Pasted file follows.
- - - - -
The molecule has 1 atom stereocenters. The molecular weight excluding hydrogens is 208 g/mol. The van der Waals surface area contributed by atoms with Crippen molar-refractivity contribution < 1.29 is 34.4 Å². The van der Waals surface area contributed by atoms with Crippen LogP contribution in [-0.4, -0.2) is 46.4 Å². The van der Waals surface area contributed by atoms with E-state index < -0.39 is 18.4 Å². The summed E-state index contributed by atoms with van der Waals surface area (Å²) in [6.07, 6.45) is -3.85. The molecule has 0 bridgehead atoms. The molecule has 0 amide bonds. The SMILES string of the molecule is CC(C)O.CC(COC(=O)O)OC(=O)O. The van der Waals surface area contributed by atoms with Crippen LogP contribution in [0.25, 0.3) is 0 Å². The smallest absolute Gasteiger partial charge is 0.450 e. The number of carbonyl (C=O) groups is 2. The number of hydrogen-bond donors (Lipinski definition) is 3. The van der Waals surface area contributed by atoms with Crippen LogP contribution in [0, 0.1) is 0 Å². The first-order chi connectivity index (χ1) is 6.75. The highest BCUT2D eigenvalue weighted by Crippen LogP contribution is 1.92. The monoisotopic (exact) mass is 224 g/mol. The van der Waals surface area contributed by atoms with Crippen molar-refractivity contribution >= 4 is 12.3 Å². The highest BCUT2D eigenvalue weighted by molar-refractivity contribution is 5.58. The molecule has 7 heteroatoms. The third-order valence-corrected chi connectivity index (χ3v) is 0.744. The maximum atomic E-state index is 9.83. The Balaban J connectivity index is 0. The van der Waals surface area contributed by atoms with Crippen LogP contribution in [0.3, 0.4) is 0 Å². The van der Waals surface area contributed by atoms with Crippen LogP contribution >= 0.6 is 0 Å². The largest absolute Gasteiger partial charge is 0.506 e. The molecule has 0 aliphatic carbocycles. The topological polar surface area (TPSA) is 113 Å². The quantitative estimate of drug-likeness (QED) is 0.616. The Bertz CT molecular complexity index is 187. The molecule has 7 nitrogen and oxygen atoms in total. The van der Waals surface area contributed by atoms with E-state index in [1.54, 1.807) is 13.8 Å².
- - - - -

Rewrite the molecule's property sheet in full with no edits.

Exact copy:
The molecule has 1 atom stereocenters. The molecular weight excluding hydrogens is 208 g/mol. The van der Waals surface area contributed by atoms with Crippen molar-refractivity contribution < 1.29 is 34.4 Å². The van der Waals surface area contributed by atoms with Crippen LogP contribution in [-0.4, -0.2) is 46.4 Å². The van der Waals surface area contributed by atoms with E-state index < -0.39 is 18.4 Å². The summed E-state index contributed by atoms with van der Waals surface area (Å²) in [6.07, 6.45) is -3.85. The molecule has 0 bridgehead atoms. The molecule has 0 amide bonds. The SMILES string of the molecule is CC(C)O.CC(COC(=O)O)OC(=O)O. The van der Waals surface area contributed by atoms with Crippen LogP contribution in [0.25, 0.3) is 0 Å². The smallest absolute Gasteiger partial charge is 0.450 e. The number of carbonyl (C=O) groups is 2. The number of hydrogen-bond donors (Lipinski definition) is 3. The van der Waals surface area contributed by atoms with Crippen LogP contribution in [0, 0.1) is 0 Å². The first-order chi connectivity index (χ1) is 6.75. The highest BCUT2D eigenvalue weighted by Crippen LogP contribution is 1.92. The monoisotopic (exact) mass is 224 g/mol. The van der Waals surface area contributed by atoms with Crippen molar-refractivity contribution >= 4 is 12.3 Å². The highest BCUT2D eigenvalue weighted by molar-refractivity contribution is 5.58. The molecule has 7 heteroatoms. The third-order valence-corrected chi connectivity index (χ3v) is 0.744. The maximum atomic E-state index is 9.83. The Balaban J connectivity index is 0. The van der Waals surface area contributed by atoms with Crippen LogP contribution in [0.3, 0.4) is 0 Å². The van der Waals surface area contributed by atoms with Crippen LogP contribution >= 0.6 is 0 Å². The largest absolute Gasteiger partial charge is 0.506 e. The molecule has 0 aliphatic carbocycles. The topological polar surface area (TPSA) is 113 Å². The quantitative estimate of drug-likeness (QED) is 0.616. The Bertz CT molecular complexity index is 187. The molecule has 7 nitrogen and oxygen atoms in total. The van der Waals surface area contributed by atoms with E-state index in [1.54, 1.807) is 13.8 Å².